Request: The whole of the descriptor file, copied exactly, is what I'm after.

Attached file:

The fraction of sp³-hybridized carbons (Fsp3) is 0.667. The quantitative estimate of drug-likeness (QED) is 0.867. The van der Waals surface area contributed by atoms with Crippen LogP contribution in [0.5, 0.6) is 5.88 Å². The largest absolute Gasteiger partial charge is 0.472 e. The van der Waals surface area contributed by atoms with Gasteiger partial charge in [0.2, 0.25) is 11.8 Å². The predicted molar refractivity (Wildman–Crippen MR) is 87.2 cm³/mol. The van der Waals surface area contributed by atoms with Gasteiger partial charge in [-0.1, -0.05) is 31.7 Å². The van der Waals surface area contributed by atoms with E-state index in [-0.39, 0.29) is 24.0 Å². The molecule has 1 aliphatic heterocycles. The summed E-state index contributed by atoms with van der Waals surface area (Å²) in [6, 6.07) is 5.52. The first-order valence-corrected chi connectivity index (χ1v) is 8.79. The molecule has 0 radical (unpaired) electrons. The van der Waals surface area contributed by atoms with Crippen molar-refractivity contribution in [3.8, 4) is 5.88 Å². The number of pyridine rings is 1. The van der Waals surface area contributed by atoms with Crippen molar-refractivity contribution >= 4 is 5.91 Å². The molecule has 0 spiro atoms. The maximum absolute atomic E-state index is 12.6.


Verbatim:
The fraction of sp³-hybridized carbons (Fsp3) is 0.667. The quantitative estimate of drug-likeness (QED) is 0.867. The van der Waals surface area contributed by atoms with Crippen LogP contribution in [0.5, 0.6) is 5.88 Å². The largest absolute Gasteiger partial charge is 0.472 e. The van der Waals surface area contributed by atoms with Gasteiger partial charge in [0.2, 0.25) is 11.8 Å². The predicted molar refractivity (Wildman–Crippen MR) is 87.2 cm³/mol. The van der Waals surface area contributed by atoms with Gasteiger partial charge in [-0.1, -0.05) is 31.7 Å². The van der Waals surface area contributed by atoms with E-state index in [-0.39, 0.29) is 24.0 Å². The molecule has 1 aliphatic heterocycles. The summed E-state index contributed by atoms with van der Waals surface area (Å²) in [6, 6.07) is 5.52. The first-order valence-corrected chi connectivity index (χ1v) is 8.79. The molecule has 0 radical (unpaired) electrons. The van der Waals surface area contributed by atoms with Crippen molar-refractivity contribution in [3.8, 4) is 5.88 Å². The number of pyridine rings is 1. The van der Waals surface area contributed by atoms with Crippen molar-refractivity contribution >= 4 is 5.91 Å². The molecule has 0 spiro atoms. The maximum absolute atomic E-state index is 12.6.